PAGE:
Geophysicists use complex equipment to collect data on the earth and its environment in order to manage exploration and development projects on land and at sea. They plan, oversee and analyse land and marine surveys. Their main responsibility is controlling data quality. To do this, they monitor displays and perform some initial interpretation.
Their work may involve:
Geophysicists usually work in four key roles, though these activities may sometimes overlap in one job:
Engineering Geophysicists analyse the shallow structure of the earth in preparation for the development of buildings, pipelines and cables. They also investigate potential hazards such as subsidence.
Exploration/Development Geophysicists explore and identify sources of energy such as oil and gas, and assist in the exploration of new mineral deposits.
Interpretation/Processing Geophysicists analyse detailed information from sites on land or at sea, and produce profiles and models using specialist computer software.
Seismologists investigate earthquakes. They use this information to study the internal structure of the earth and develop seismic hazard maps that help in the planning and development of new construction projects in earthquake-prone areas.
Geophysicists usually work as part of a team with engineers, geologists and engineering geologists, and often supervise the work of geophysical technicians.
Working conditions vary according to the type of company. Geophysicists employed by environmental and engineering companies on land usually work about 37 hours a week, Monday to Friday.
They spend time in an office analysing data on a computer, or they may be based in a laboratory, carrying out sample tests and research. Those involved in data collection may operate from a field camp, where they spend their day outside, sometimes in poor weather conditions.
Geophysicists are employed all over the world and some jobs are done on a short-term contract.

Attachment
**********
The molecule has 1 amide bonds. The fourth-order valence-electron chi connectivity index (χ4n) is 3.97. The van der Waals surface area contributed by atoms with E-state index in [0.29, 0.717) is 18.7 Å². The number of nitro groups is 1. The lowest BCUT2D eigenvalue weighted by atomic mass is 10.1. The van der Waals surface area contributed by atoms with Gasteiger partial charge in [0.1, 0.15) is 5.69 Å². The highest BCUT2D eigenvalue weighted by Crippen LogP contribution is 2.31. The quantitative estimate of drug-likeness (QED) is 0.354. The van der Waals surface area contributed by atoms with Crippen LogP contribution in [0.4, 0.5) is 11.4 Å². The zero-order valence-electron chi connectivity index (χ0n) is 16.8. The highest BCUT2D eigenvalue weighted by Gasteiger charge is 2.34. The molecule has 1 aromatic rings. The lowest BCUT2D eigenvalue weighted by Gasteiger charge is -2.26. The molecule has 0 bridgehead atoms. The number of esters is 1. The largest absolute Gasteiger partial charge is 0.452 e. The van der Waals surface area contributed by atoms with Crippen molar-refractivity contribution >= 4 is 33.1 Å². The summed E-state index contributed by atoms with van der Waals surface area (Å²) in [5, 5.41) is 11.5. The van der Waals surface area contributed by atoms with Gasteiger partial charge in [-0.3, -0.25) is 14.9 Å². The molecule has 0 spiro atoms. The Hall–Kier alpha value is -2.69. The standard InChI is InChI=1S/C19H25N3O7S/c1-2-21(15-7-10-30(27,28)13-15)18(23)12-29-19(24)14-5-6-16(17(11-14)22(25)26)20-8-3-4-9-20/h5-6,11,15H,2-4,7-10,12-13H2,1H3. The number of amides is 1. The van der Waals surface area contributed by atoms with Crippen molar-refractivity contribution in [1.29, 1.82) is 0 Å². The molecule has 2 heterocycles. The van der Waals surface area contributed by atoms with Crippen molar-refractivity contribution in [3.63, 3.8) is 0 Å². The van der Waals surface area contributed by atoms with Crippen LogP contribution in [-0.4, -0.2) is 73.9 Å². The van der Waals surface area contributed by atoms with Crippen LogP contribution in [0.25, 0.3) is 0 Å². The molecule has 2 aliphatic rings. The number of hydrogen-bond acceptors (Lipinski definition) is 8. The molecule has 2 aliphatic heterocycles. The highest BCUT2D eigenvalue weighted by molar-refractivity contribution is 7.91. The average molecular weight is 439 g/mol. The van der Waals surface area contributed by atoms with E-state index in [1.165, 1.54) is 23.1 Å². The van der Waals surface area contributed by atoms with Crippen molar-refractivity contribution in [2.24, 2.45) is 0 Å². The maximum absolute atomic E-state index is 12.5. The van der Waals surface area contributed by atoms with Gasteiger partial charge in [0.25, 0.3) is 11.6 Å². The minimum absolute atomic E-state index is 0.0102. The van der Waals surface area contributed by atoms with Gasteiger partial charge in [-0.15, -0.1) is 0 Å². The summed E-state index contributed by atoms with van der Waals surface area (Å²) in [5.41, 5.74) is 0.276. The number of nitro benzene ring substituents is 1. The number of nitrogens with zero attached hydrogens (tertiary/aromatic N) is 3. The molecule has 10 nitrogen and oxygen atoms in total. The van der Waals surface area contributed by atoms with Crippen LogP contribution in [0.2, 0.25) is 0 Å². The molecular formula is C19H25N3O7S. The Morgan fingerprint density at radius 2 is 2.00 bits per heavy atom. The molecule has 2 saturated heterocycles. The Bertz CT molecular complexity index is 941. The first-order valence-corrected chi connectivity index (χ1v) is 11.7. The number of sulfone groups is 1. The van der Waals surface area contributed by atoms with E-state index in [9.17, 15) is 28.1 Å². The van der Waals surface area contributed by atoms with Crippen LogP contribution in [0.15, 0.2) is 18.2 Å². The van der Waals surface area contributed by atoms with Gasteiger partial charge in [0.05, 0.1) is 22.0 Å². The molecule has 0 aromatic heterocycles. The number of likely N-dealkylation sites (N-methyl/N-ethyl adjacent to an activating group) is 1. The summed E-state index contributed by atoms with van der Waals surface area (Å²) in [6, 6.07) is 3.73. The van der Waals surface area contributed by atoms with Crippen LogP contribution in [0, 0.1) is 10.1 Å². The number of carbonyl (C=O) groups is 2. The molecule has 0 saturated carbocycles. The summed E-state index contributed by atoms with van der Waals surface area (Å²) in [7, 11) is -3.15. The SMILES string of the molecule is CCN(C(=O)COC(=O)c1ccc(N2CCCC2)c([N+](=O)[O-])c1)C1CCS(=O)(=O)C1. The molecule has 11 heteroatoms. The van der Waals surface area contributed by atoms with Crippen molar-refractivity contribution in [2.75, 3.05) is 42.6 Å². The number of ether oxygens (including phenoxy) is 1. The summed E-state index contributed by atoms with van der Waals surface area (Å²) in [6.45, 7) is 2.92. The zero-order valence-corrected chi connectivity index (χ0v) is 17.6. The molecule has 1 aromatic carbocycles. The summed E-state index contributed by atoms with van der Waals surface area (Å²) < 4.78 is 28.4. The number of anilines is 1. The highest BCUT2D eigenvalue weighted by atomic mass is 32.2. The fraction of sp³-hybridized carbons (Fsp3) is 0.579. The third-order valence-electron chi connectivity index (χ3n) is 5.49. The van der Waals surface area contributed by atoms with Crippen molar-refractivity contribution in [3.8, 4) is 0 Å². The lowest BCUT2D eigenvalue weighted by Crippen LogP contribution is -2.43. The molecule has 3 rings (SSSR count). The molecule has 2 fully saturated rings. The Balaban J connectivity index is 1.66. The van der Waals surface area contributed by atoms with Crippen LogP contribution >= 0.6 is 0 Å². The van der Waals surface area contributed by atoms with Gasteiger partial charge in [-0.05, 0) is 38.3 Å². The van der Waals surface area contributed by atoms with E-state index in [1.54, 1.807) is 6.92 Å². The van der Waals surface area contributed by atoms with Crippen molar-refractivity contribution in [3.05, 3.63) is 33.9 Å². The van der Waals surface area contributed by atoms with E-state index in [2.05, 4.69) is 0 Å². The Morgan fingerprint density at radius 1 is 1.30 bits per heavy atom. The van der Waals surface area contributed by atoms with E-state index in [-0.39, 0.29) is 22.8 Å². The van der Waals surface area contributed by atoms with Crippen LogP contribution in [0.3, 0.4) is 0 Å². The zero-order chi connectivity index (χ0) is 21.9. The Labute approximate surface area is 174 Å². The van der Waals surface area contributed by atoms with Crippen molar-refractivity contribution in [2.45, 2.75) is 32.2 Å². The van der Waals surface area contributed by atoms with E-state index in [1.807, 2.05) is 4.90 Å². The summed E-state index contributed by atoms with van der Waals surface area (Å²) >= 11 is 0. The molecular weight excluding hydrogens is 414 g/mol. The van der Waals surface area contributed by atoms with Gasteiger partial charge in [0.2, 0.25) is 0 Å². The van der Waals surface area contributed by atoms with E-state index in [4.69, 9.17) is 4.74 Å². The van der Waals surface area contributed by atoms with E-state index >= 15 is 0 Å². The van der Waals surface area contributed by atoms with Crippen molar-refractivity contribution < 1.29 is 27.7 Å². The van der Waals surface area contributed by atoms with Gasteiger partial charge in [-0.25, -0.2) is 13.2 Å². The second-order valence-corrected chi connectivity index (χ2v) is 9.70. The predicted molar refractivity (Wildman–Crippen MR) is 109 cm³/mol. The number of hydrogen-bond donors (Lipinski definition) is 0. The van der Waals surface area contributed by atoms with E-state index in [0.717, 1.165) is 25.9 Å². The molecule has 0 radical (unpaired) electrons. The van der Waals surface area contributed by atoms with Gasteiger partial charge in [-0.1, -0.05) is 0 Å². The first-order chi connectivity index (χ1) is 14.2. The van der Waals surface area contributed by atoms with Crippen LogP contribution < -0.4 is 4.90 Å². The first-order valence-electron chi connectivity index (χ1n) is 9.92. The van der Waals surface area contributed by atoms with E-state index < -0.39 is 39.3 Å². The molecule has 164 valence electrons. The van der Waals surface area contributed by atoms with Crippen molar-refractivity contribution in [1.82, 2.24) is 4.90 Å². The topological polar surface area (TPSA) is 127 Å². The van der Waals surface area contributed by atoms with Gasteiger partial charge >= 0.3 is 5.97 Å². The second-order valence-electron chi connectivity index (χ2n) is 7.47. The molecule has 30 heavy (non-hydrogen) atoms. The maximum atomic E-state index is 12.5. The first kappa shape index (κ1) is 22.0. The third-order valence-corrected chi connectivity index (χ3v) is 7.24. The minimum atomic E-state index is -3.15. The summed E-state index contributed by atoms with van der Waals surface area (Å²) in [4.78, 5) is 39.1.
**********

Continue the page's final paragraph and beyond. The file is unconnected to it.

Geophysicists also work offshore (at sea) based on ships or oil or gas platforms. They may stay on an offshore installation for a month or more at a time. They have limited space and need to be able to cope with living and working in close contact with others.
Geophysical technicians may spend time outside collecting samples, and spend the rest of their time in the laboratory.
Starting salaries for geophysicists may be around £22,000 a year.
The largest employers of geophysicists are companies involved in the exploration and production of oil and gas. They need the specialist skills of geophysicists to identify and assess oil and gas reserves.
Geophysicists also do engineering, environmental and marine surveys for companies involved in construction, mining and minerals extraction, land development, and environmental monitoring and development. Organisations doing archaeological explorations also need geophysicists, and some geophysicists teach at universities. Employment may be found in most areas of the world.
Geophysical technicians are employed in the same areas, though the number of vacancies is smaller.
Vacancies are advertised through the national press, and through specialist publications, agencies, and websites for particular sectors, such as the offshore industry.
There are two levels of geophysicist:
Technician level: Most geophysical technicians have an A level/H grade in physics, or the equivalent. It is also possible to enter with qualifications such as a BTEC First or National Diploma or Certificate in Science.
With four GCSE's/S grades (A-C/1-3), it can be possible to start on an Apprenticeship.
Apprenticeships and Advanced Apprenticeships provide structured training with an employer. As an apprentice you must be paid at least £95 per week; you may well be paid more. A recent survey found that the average wage for apprentices was £170 a week. Your pay will depend on the sector in which you work, your age, the area where you live and the stage at which you have arrived in the Apprenticeship.